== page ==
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Commissioner of Income-tax Vs. A. Krishna Murthy - Court Judgment

LegalCrystal Citation
SubjectDirect Taxation
CourtAndhra Pradesh High Court
Decided On
Case NumberIncome-tax Case Nos. 130 and 131 of 1977
Judge
Reported in[1978]113ITR133(AP)
ActsIncome Tax Act, 1961 - Sections 256(2) and 263; Partnership Act; Hindu Law
AppellantCommissioner of Income-tax
RespondentA. Krishna Murthy
Appellant AdvocateP. Rama Rao, Adv.
Respondent AdvocateS. Dasaratharama Reddy, Adv.
Excerpt:
.....or income into the hotchpot. ' 5. the above view was endorsed again by the supreme court in commissioner of income-tax..........in by him as also the profits arising therefrom and threw the same into the common hotchpot of the hindu undivided family which consisted of himself, his minor son, daughter and wife. on the basis of the declaration made by the assessee, the income-tax officer treated the income arising from the partnership firm as the income of the hindu undivided family for the assessment years 1971-72 and 1972-73. he, therefore, did not include the income in the individual assessment of the assessee. the commissioner of income-tax, in exercise of his powers under section 263, issued a notice to the assessee to show cause why the income realised from the partnership firm should not be assessed in the hands of the assessee in the status of individual. after hearing the assessce, the commissioner set.....
Judgment:

S. Obul Reddi, C.J.

1. In these two applications filed by the Commissioner of Income-tax under Section 256(2) of the Income-tax Act, 1961, he seeks reference of the following two questions :

'(1) Whether, on the facts and in the circumstances of the case, the declaration made by the assessce throwing his interest in the partnership firm into the hotchpot of the joint family is valid in law ?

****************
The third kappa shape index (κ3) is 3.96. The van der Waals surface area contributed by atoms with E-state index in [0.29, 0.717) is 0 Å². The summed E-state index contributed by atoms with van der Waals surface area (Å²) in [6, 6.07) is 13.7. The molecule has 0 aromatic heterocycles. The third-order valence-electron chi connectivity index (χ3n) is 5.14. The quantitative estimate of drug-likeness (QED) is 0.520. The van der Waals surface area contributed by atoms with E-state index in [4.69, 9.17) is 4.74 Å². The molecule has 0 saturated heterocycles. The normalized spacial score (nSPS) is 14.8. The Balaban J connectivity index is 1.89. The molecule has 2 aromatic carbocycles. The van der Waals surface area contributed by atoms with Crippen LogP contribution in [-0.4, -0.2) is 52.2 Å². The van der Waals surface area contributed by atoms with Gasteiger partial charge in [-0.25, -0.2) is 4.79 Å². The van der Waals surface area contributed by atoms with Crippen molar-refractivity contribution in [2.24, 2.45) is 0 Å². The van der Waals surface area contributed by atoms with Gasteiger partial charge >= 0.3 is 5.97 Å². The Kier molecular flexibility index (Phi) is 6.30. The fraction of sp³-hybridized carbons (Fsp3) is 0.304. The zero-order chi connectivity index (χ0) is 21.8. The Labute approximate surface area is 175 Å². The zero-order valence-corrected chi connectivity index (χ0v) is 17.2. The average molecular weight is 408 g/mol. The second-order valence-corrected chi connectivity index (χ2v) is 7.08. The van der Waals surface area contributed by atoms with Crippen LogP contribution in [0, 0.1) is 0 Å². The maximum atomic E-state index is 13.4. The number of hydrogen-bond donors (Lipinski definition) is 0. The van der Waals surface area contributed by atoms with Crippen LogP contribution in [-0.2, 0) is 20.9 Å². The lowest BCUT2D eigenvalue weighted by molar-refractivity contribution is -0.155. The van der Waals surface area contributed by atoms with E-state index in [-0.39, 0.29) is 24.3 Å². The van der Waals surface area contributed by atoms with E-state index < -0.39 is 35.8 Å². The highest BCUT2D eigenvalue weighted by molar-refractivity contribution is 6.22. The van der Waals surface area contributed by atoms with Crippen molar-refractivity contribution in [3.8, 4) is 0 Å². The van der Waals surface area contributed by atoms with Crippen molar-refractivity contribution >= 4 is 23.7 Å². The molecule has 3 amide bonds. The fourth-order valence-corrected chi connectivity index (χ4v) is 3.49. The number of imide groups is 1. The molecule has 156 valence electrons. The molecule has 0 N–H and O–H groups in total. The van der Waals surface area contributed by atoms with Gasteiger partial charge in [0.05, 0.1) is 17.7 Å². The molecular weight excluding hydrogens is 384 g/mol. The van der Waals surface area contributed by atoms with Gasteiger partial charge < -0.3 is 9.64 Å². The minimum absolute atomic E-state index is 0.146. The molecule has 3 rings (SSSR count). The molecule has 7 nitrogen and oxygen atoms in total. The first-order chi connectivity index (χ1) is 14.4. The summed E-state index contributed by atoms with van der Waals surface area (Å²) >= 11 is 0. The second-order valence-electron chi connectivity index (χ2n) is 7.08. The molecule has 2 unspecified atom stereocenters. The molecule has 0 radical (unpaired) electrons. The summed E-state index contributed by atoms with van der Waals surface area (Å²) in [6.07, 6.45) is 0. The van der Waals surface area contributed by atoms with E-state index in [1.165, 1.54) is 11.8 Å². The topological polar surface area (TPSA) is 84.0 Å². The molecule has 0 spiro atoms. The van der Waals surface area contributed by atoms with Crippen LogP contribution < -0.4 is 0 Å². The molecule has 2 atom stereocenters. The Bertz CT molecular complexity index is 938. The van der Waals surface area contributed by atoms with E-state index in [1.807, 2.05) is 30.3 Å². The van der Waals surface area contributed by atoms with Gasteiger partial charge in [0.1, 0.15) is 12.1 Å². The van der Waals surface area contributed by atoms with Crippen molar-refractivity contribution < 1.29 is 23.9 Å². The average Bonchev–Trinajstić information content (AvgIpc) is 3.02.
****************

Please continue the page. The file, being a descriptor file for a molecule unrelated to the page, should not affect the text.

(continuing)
(2) Whether, on the facts and in the circumstances of the case, the Appellate Tribunal is justified in holding that the share income arising from the partnership firm is the income of the joint family?'

2. The facts leading to the filing of the applications under Section 256(2) of the Act arc these: The assessee is a partner in Messrs. Hyderabad Gas Company, Hyderabad, The income derived by the assessee from the partnership firm as also the capital standing to his credit were being treated by the Income-tax Officer as belonging to him as 'individual' and assessments were accordingly made. On December 31, 1969, the assessee abandoned his rights in the partnership firm both with regard to the capital put in by him as also the profits arising therefrom and threw the same into the common hotchpot of the Hindu undivided family which consisted of himself, his minor son, daughter and wife. On the basis of the declaration made by the assessee, the Income-tax Officer treated the income arising from the partnership firm as the income of the Hindu undivided family for the assessment years 1971-72 and 1972-73. He, therefore, did not include the income in the individual assessment of the assessee. The Commissioner of Income-tax, in exercise of his powers under Section 263, issued a notice to the assessee to show cause why the income realised from the partnership firm should not be assessed in the hands of the assessee in the status of individual. After hearing the assessce, the Commissioner set aside the order of the Income-tax Officer and directed him to assess that incomein the hands of the assessee in his individual capacity. The Tribunal on appeal reversed the order of the Commissioner and restored that of the Income-tax Officer. The Tribunal, in so reversing the order, relied upon the principles laid down by the Supreme Court in Charandas Haridas v. Commissioner of Income-tax : [1960]39ITR202(SC) which was subsequently followed by it in Commissioner of Income-tax v. Bagyalakshmi & Co. : [1965]55ITR660(SC) .